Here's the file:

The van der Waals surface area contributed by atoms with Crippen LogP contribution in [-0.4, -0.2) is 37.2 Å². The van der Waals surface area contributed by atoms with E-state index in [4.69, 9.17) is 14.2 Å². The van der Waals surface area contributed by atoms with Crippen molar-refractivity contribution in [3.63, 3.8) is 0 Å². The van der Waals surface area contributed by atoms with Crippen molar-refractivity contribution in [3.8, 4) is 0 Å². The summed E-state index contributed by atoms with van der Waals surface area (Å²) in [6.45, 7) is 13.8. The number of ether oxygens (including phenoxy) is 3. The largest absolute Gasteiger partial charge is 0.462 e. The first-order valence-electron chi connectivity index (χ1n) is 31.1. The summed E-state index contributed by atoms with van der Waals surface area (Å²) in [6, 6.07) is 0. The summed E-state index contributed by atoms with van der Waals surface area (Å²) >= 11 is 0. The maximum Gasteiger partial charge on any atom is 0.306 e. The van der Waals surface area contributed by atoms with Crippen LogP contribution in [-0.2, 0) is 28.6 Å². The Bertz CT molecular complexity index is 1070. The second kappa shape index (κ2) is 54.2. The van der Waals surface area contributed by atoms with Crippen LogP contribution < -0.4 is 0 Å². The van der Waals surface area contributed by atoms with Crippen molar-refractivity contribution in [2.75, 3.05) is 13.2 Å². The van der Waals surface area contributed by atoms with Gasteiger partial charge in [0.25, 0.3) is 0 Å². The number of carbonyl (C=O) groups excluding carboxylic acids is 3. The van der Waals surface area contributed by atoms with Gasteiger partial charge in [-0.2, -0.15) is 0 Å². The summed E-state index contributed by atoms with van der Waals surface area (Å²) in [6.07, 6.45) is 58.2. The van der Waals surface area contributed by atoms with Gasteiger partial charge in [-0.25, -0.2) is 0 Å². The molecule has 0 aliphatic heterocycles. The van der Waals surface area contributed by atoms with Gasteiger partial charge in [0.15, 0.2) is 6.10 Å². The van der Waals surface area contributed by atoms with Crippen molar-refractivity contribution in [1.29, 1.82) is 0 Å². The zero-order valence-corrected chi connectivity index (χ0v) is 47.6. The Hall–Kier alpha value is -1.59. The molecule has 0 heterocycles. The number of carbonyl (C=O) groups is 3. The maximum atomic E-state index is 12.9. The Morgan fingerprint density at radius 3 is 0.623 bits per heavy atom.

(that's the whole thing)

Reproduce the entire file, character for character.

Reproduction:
The van der Waals surface area contributed by atoms with Crippen LogP contribution in [-0.4, -0.2) is 37.2 Å². The van der Waals surface area contributed by atoms with E-state index in [4.69, 9.17) is 14.2 Å². The van der Waals surface area contributed by atoms with Crippen molar-refractivity contribution in [3.63, 3.8) is 0 Å². The van der Waals surface area contributed by atoms with Crippen molar-refractivity contribution in [3.8, 4) is 0 Å². The summed E-state index contributed by atoms with van der Waals surface area (Å²) in [6.45, 7) is 13.8. The number of ether oxygens (including phenoxy) is 3. The largest absolute Gasteiger partial charge is 0.462 e. The first-order valence-electron chi connectivity index (χ1n) is 31.1. The summed E-state index contributed by atoms with van der Waals surface area (Å²) in [6, 6.07) is 0. The summed E-state index contributed by atoms with van der Waals surface area (Å²) >= 11 is 0. The maximum Gasteiger partial charge on any atom is 0.306 e. The van der Waals surface area contributed by atoms with Crippen LogP contribution in [-0.2, 0) is 28.6 Å². The Bertz CT molecular complexity index is 1070. The second kappa shape index (κ2) is 54.2. The van der Waals surface area contributed by atoms with Crippen LogP contribution < -0.4 is 0 Å². The van der Waals surface area contributed by atoms with Crippen molar-refractivity contribution in [2.75, 3.05) is 13.2 Å². The van der Waals surface area contributed by atoms with Gasteiger partial charge in [0.25, 0.3) is 0 Å². The number of carbonyl (C=O) groups excluding carboxylic acids is 3. The van der Waals surface area contributed by atoms with Gasteiger partial charge in [-0.2, -0.15) is 0 Å². The summed E-state index contributed by atoms with van der Waals surface area (Å²) in [6.07, 6.45) is 58.2. The van der Waals surface area contributed by atoms with Gasteiger partial charge in [-0.25, -0.2) is 0 Å². The molecule has 0 aliphatic heterocycles. The van der Waals surface area contributed by atoms with Gasteiger partial charge in [0.15, 0.2) is 6.10 Å². The van der Waals surface area contributed by atoms with Crippen molar-refractivity contribution in [1.29, 1.82) is 0 Å². The zero-order valence-corrected chi connectivity index (χ0v) is 47.6. The Hall–Kier alpha value is -1.59. The molecule has 0 heterocycles. The number of carbonyl (C=O) groups is 3. The maximum atomic E-state index is 12.9. The Morgan fingerprint density at radius 3 is 0.623 bits per heavy atom.